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Potential Problems leading to Laplace's Equation

  1. Incompressible, irrotational flow

    \begin{displaymath}
\nabla \times {\bf v} = 0, \qquad \nabla \cdot {\bf v} = 0,
\end{displaymath}

    so that

    \begin{displaymath}
{\bf v} = - \nabla f \qquad \Rightarrow \qquad \nabla^{2}f = 0.
\end{displaymath}

  2. Electrostatics when $\rho_{c}=0$ and $\epsilon$ is constant so that

    \begin{displaymath}
\nabla \times {\bf E} = 0, \qquad \nabla \cdot {\bf E} = 0,
\end{displaymath}

    and again

    \begin{displaymath}
{\bf E} = - \nabla F, \qquad \Rightarrow \qquad \nabla^{2}F = 0.
\end{displaymath}

  3. Magnetohydrostatics when ${\bf J} =
0$ and $\mu$ is constant. Again we have

    \begin{displaymath}
\nabla \times {\bf B} = 0, \qquad \nabla \cdot {\bf B} = 0.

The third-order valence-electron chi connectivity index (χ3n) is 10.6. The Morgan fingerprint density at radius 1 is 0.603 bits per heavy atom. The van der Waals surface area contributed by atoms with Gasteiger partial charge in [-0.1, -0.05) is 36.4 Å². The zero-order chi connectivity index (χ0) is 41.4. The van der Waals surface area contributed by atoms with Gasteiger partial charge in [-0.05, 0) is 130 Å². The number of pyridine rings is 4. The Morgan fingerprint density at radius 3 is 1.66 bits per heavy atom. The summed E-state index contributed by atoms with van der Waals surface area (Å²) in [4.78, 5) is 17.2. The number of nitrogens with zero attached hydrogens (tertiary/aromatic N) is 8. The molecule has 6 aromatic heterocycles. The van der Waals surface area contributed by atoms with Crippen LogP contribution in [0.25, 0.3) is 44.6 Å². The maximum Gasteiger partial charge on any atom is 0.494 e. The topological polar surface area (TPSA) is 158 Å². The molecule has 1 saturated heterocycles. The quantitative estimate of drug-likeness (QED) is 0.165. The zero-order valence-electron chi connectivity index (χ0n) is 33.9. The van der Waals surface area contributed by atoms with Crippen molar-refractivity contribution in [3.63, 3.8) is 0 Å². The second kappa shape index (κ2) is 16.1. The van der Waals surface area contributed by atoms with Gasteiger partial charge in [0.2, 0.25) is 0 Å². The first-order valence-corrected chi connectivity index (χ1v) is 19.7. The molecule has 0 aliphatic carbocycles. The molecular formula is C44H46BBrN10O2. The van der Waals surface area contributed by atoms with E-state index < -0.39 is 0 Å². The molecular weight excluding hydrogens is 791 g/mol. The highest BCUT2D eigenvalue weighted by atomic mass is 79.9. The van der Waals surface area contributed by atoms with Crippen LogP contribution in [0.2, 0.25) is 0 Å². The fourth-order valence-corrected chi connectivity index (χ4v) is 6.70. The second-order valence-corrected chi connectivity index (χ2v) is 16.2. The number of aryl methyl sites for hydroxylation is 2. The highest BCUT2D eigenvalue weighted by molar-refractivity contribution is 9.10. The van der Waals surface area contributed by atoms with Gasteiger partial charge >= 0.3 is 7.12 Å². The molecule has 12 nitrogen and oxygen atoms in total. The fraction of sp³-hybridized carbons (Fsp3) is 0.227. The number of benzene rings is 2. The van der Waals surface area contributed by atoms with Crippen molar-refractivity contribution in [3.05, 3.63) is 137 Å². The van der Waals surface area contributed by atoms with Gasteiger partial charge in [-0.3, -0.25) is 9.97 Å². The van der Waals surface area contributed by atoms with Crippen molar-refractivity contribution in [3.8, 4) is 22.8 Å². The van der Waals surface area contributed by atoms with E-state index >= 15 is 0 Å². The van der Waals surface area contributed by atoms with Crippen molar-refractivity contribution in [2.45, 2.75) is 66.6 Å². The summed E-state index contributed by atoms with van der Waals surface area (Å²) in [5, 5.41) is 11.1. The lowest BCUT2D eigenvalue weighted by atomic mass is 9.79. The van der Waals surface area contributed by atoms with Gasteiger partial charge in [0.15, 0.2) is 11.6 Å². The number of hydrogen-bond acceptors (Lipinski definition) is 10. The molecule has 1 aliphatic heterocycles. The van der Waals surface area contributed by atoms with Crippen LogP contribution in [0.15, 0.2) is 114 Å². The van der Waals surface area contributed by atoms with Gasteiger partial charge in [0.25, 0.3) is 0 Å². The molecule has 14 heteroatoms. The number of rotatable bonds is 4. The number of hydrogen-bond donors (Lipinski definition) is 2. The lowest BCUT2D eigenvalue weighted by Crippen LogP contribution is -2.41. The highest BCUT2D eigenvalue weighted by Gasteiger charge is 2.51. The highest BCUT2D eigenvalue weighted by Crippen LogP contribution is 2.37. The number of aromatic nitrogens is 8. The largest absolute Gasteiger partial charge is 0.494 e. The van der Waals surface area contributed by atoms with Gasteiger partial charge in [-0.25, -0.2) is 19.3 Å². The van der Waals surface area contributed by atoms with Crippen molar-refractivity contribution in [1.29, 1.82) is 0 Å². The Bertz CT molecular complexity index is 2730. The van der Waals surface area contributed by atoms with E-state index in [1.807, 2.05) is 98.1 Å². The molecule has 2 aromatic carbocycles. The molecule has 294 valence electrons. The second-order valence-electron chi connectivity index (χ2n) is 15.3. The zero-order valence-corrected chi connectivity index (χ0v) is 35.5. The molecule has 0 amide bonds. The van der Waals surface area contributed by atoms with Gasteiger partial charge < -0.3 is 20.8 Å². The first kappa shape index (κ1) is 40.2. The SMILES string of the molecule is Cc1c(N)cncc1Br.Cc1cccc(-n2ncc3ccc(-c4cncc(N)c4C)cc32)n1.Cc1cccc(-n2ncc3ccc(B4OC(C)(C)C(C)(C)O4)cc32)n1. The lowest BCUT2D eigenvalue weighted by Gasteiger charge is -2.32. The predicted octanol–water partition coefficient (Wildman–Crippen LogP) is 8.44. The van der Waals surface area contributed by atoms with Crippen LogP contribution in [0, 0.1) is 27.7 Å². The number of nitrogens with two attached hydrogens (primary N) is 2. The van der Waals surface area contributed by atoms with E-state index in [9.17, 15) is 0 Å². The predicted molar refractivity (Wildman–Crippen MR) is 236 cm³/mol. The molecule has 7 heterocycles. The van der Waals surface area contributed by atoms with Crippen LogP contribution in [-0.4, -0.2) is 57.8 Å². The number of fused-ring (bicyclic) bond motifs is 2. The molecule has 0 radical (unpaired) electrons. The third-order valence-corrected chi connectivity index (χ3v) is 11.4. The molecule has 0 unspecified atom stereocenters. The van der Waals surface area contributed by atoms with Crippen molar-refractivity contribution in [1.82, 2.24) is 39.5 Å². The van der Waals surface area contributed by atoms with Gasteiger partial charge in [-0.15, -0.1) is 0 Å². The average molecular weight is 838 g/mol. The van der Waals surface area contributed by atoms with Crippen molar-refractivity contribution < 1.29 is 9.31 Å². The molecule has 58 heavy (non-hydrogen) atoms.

\end{displaymath}

    Thus, the magnetic field may be expressed in terms of a scalar potential as

    \begin{displaymath}
{\bf B} = - \nabla F, \qquad \Rightarrow \qquad \nabla^{2}F = 0.
\end{displaymath}

These examples illustrate the importance of Laplace's equation. Solutions to potential problems will be discussed in the next section. However, before studying these problems, we consider the situation where a non-zero current flows along a plasma cylinder.

Prof. Alan Hood
2000-11-06